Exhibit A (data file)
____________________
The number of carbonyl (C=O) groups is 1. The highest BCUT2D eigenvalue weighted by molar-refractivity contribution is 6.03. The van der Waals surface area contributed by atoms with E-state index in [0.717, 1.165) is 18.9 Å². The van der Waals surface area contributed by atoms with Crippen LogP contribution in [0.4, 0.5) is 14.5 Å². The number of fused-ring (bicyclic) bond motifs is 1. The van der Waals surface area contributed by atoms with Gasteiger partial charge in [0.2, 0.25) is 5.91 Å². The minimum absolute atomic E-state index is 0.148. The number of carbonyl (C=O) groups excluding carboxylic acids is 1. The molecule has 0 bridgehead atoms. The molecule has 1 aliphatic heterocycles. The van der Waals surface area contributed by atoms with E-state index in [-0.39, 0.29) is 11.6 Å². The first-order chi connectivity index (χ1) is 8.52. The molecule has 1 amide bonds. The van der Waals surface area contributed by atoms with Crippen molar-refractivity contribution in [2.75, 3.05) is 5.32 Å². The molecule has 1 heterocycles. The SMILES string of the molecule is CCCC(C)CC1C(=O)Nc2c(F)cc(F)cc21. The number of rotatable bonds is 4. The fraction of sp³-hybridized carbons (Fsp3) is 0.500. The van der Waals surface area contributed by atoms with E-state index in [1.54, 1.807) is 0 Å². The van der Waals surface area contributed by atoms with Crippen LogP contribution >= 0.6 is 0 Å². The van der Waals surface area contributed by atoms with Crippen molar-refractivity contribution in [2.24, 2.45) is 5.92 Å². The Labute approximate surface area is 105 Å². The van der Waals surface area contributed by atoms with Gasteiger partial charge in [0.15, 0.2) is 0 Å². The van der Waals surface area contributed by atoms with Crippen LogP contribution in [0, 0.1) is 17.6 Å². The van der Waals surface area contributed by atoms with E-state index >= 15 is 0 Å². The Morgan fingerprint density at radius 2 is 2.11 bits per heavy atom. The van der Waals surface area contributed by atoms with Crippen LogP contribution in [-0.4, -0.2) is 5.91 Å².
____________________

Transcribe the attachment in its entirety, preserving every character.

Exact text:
The number of carbonyl (C=O) groups is 1. The highest BCUT2D eigenvalue weighted by molar-refractivity contribution is 6.03. The van der Waals surface area contributed by atoms with E-state index in [0.717, 1.165) is 18.9 Å². The van der Waals surface area contributed by atoms with Crippen LogP contribution in [0.4, 0.5) is 14.5 Å². The number of fused-ring (bicyclic) bond motifs is 1. The van der Waals surface area contributed by atoms with Gasteiger partial charge in [0.2, 0.25) is 5.91 Å². The minimum absolute atomic E-state index is 0.148. The number of carbonyl (C=O) groups excluding carboxylic acids is 1. The molecule has 0 bridgehead atoms. The molecule has 1 aliphatic heterocycles. The van der Waals surface area contributed by atoms with E-state index in [-0.39, 0.29) is 11.6 Å². The first-order chi connectivity index (χ1) is 8.52. The molecule has 1 amide bonds. The van der Waals surface area contributed by atoms with Crippen molar-refractivity contribution in [2.75, 3.05) is 5.32 Å². The molecule has 1 heterocycles. The SMILES string of the molecule is CCCC(C)CC1C(=O)Nc2c(F)cc(F)cc21. The number of rotatable bonds is 4. The fraction of sp³-hybridized carbons (Fsp3) is 0.500. The van der Waals surface area contributed by atoms with E-state index in [1.54, 1.807) is 0 Å². The van der Waals surface area contributed by atoms with Crippen LogP contribution >= 0.6 is 0 Å². The van der Waals surface area contributed by atoms with Crippen molar-refractivity contribution in [2.24, 2.45) is 5.92 Å². The Labute approximate surface area is 105 Å². The van der Waals surface area contributed by atoms with Gasteiger partial charge in [0.15, 0.2) is 0 Å². The van der Waals surface area contributed by atoms with Crippen LogP contribution in [0, 0.1) is 17.6 Å². The van der Waals surface area contributed by atoms with E-state index >= 15 is 0 Å². The Morgan fingerprint density at radius 2 is 2.11 bits per heavy atom. The van der Waals surface area contributed by atoms with Crippen LogP contribution in [-0.4, -0.2) is 5.91 Å².